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Russia and Iran Keep Growing Closer
Also published in 19FortyFive
Given their proven capacity for jointly disrupting Western imperatives in the Middle East, both countries should increasingly be treated as part of the same strategic set.
Vladimir Putin’s visit to Tehran earlier this month was his first trip outside the former area of the former Soviet Union since his military invaded Ukraine. The Russian president’s choice reflects the importance he places on improving ties with the Islamic Republic.
During his visit, Putin met with Iranian Supreme Leader Ayatollah Ali Khamenei and President Ebrahim Raisi, as well as Turkish President Recep Tayyip Erdogan. Putin visited to join the Tehran summit in the context of the 2017 Astana Process. Established between Turkey, Russia, and Iran in Kazakhstan’s capital in 2017, the forum is Moscow’s alternative to the Geneva peace process on Syria. Logically, Syria—more specifically, Russian and Iranian consent for another Turkish incursion into the country’s northwest—stood at the top of the leaders’ agenda.
More Than a Message to the West
For now, a Turkish invasion is staved off. For Putin the summit had another, especially important outcome: Khamenei’s public support for the war in Ukraine. Iran’s Supreme Leader echoed Putin’s own narrative practically to the word. “If you hadn’t taken on the initiative yourself, another side would have taken on the initiative and caused the war,” Khamenei said. “NATO is a dangerous entity.”
The summit showed that a close relationship with Iran is now going to be even more important for Moscow. This convergence is a natural next step, and not only because of Russia’s isolation from the West. Indeed, the bilateral relationship was already growing before the war in Syria brought it to unprecedented heights.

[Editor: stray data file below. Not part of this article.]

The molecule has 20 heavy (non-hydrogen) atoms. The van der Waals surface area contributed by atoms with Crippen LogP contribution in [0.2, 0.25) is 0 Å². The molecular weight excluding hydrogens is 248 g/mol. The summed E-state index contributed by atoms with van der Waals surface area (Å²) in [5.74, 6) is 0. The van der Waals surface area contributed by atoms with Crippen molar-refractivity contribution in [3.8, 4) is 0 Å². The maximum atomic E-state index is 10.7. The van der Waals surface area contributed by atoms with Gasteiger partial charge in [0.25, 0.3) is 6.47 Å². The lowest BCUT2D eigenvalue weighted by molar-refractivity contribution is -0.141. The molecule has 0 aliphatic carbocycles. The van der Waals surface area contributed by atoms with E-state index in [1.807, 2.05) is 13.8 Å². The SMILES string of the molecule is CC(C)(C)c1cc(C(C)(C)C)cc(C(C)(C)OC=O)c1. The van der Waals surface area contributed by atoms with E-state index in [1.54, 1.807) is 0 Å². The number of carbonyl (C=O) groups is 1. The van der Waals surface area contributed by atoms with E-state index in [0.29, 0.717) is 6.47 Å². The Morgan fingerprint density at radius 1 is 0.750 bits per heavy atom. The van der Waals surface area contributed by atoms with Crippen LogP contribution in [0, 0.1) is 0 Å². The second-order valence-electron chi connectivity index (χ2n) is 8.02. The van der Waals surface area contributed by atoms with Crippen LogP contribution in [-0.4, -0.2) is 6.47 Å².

Putin’s trip, then, was not solely about sending a message to the West that he is not alone. Russia and Iran are set to develop their political and economic ties. Earlier, senior Russian officials had highlighted that the country’s wheat is available to friendly nations, and Russia is probably set to supply more wheat to Iran. The countries also continued to discuss ways to circumvent sanctions through a land-sea north-south transport corridor, connecting Russia to the Persian Gulf, that would carry Russian goods to India.
After the summit, Putin also ratified a free-trade protocol between Iran and the Eurasian Economic Union—Putin’s alternative to the European Union—thus taking another step toward establishing a free-trade zone between Russia and Iran. That possibility first came under discussion more than three years ago. Lastly, Iran and Russia’s state-owned Gazprom reportedly signed an oil and gas deal, though details remain murky. While some reports claimed a potential value of $40 billion, Gazprom’s own announcement did not announce a set figure.
A Strategic Set
Commentators will rightly point out that the official Russian and Iranian rhetoric over the economic deals is overblown, and it remains unclear to what extent Russia and Iran can help each other’s economy. But this is somewhat beside the point.
Russia will not split from Iran—in Syria or elsewhere. Putin, for his part, will continue to bank on long-term disunity in the West, whose leaders have not known war on European soil of the scale and magnitude that Ukraine is experiencing today. No one should have been shocked that Russian forces attacked the Odesa port only a day after Moscow signed a deal that was supposed to lift Russia’s Black Sea blockade and ease the world’s food crisis. This is how Russia does war.
Meanwhile, Tehran’s nuclear program is galloping ahead, according to International Atomic Energy Agency chief Rafael Grossi. Kamal Kharrazi, Khamenei’s foreign policy advisor, says Iran is now a nuclear threshold country. All along, Western leaders continue to rely on Russia in negotiations over Iran’s nuclear program, despite Putin’s invasion of Ukraine.
When it comes to the Middle East, dismissing Russia and Iran as weak actors gives the two countries strategic initiative in places such as Syria. Together, they can still thwart Western interests and threaten regional security. Even more than before, Russia and Iran are integral parts of the same strategic set.
Anna Borshchevskaya is a senior fellow in The Washington Institute’s Diane and Guilford Glazer Foundation Program on Great Power Competition and the Middle East and author of Putin’s War in Syria: Russian Foreign Policy and the Price of America’s Absence. This article was originally published on the 19FortyFive website.